Fuck with us they did, not by allowing both to stay, but by tacking another half hour onto the episode, half of which was commercials. They make the potential losers battle each other right there on the runway, not with maces and swords (which would be fun) but with sewing machines.

How was it that the prop department happened to have large cardboard boxes with question marks printed on them? Were these left over from a Lifetime movie of the week about the secret forbidden romance between Batman and the Riddler? Or was this whole thing planned? In any case, the boxes each contained two looks--one winning and one losing--from the season. Sam and Ken have to use components from each look to create a third look. Let me remind you that we've seen this before not all that long ago: Korinna and Char faced a sudden death challenge in episode 11 of season 13.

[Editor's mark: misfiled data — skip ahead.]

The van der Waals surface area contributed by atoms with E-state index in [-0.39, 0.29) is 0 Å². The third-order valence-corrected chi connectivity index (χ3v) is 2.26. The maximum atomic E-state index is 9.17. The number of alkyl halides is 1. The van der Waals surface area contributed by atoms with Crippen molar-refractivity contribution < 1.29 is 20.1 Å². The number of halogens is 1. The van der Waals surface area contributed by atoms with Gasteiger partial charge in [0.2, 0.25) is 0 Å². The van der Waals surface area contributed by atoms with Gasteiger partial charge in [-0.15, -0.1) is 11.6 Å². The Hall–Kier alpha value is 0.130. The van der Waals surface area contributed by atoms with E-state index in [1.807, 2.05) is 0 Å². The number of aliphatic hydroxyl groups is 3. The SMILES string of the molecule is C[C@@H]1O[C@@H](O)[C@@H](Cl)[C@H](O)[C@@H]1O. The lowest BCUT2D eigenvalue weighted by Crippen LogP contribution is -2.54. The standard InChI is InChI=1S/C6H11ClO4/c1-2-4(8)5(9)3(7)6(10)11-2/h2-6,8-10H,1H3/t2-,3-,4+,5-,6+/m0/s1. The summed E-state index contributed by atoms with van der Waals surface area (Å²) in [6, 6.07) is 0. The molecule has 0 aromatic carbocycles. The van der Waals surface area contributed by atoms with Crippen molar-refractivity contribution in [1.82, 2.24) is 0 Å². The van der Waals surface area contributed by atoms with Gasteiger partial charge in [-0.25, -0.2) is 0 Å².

Ken gets his own winning and Mitchell's losing look from the baroque challenge. Sam gets Asha's winning and Alexander's losing looks from the fairytale challenge. They slice and dice and the judges return. Sam's made a wonky jacket from the bodices of both dresses over a dress made from Alexander's lining. Ken crops his dress, makes a collar for it, and only uses a bit of fabric from Mitchell's as trim. The judges hem and haw and finally send Sam home.

You read that right. Sam is out. Despite the entire season seeming rigged to allow Sam to win, he gets eliminated. And you know what? I feel bad for him. I want to see an entire 8-look collection from him. I want to see him do something that doesn't involve neoprene mesh and jumpsuits.